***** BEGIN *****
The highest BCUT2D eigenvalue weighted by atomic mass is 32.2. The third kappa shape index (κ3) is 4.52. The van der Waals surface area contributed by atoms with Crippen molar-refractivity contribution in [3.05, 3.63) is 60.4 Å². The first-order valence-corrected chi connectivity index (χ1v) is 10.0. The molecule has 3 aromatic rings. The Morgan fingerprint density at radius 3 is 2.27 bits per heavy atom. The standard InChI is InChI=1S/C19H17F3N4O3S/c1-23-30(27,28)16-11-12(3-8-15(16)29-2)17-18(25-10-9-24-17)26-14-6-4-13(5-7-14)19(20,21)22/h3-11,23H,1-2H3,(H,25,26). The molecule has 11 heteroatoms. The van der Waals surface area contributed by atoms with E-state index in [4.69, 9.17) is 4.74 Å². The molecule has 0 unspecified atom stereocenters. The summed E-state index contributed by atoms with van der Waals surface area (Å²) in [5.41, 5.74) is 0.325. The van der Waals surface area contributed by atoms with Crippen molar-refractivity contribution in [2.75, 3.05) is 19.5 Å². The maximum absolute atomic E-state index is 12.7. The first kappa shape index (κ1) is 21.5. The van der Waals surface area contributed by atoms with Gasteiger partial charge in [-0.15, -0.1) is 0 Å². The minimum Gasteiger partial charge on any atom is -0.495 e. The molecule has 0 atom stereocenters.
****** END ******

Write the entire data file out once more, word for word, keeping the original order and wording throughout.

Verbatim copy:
The highest BCUT2D eigenvalue weighted by atomic mass is 32.2. The third kappa shape index (κ3) is 4.52. The van der Waals surface area contributed by atoms with Crippen molar-refractivity contribution in [3.05, 3.63) is 60.4 Å². The first-order valence-corrected chi connectivity index (χ1v) is 10.0. The molecule has 3 aromatic rings. The Morgan fingerprint density at radius 3 is 2.27 bits per heavy atom. The standard InChI is InChI=1S/C19H17F3N4O3S/c1-23-30(27,28)16-11-12(3-8-15(16)29-2)17-18(25-10-9-24-17)26-14-6-4-13(5-7-14)19(20,21)22/h3-11,23H,1-2H3,(H,25,26). The molecule has 11 heteroatoms. The van der Waals surface area contributed by atoms with E-state index in [4.69, 9.17) is 4.74 Å². The molecule has 0 unspecified atom stereocenters. The summed E-state index contributed by atoms with van der Waals surface area (Å²) in [5.41, 5.74) is 0.325. The van der Waals surface area contributed by atoms with Crippen molar-refractivity contribution in [2.75, 3.05) is 19.5 Å². The maximum absolute atomic E-state index is 12.7. The first kappa shape index (κ1) is 21.5. The van der Waals surface area contributed by atoms with Gasteiger partial charge in [-0.15, -0.1) is 0 Å². The minimum Gasteiger partial charge on any atom is -0.495 e. The molecule has 0 atom stereocenters.